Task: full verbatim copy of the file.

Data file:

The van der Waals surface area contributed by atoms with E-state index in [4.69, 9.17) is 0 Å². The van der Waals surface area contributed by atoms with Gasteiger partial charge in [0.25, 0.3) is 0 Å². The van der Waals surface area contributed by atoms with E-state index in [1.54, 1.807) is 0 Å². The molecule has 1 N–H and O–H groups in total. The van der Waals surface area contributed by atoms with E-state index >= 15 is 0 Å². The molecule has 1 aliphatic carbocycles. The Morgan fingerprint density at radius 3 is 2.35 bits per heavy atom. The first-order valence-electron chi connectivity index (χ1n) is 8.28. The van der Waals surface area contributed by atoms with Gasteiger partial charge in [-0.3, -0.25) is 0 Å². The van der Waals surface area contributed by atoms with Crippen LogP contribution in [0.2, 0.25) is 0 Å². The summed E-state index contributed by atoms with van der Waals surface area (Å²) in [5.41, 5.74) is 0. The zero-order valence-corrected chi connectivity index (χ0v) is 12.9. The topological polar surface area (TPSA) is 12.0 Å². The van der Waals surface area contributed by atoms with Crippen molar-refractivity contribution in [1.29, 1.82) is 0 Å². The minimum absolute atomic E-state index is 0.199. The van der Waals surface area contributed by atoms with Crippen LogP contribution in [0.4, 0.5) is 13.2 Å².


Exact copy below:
The van der Waals surface area contributed by atoms with E-state index in [4.69, 9.17) is 0 Å². The van der Waals surface area contributed by atoms with Gasteiger partial charge in [0.25, 0.3) is 0 Å². The van der Waals surface area contributed by atoms with E-state index in [1.54, 1.807) is 0 Å². The molecule has 1 N–H and O–H groups in total. The van der Waals surface area contributed by atoms with E-state index >= 15 is 0 Å². The molecule has 1 aliphatic carbocycles. The Morgan fingerprint density at radius 3 is 2.35 bits per heavy atom. The first-order valence-electron chi connectivity index (χ1n) is 8.28. The van der Waals surface area contributed by atoms with Gasteiger partial charge in [-0.3, -0.25) is 0 Å². The van der Waals surface area contributed by atoms with Crippen LogP contribution in [0.2, 0.25) is 0 Å². The summed E-state index contributed by atoms with van der Waals surface area (Å²) in [5.41, 5.74) is 0. The zero-order valence-corrected chi connectivity index (χ0v) is 12.9. The topological polar surface area (TPSA) is 12.0 Å². The van der Waals surface area contributed by atoms with Crippen molar-refractivity contribution in [1.29, 1.82) is 0 Å². The minimum absolute atomic E-state index is 0.199. The van der Waals surface area contributed by atoms with Crippen LogP contribution in [0.4, 0.5) is 13.2 Å².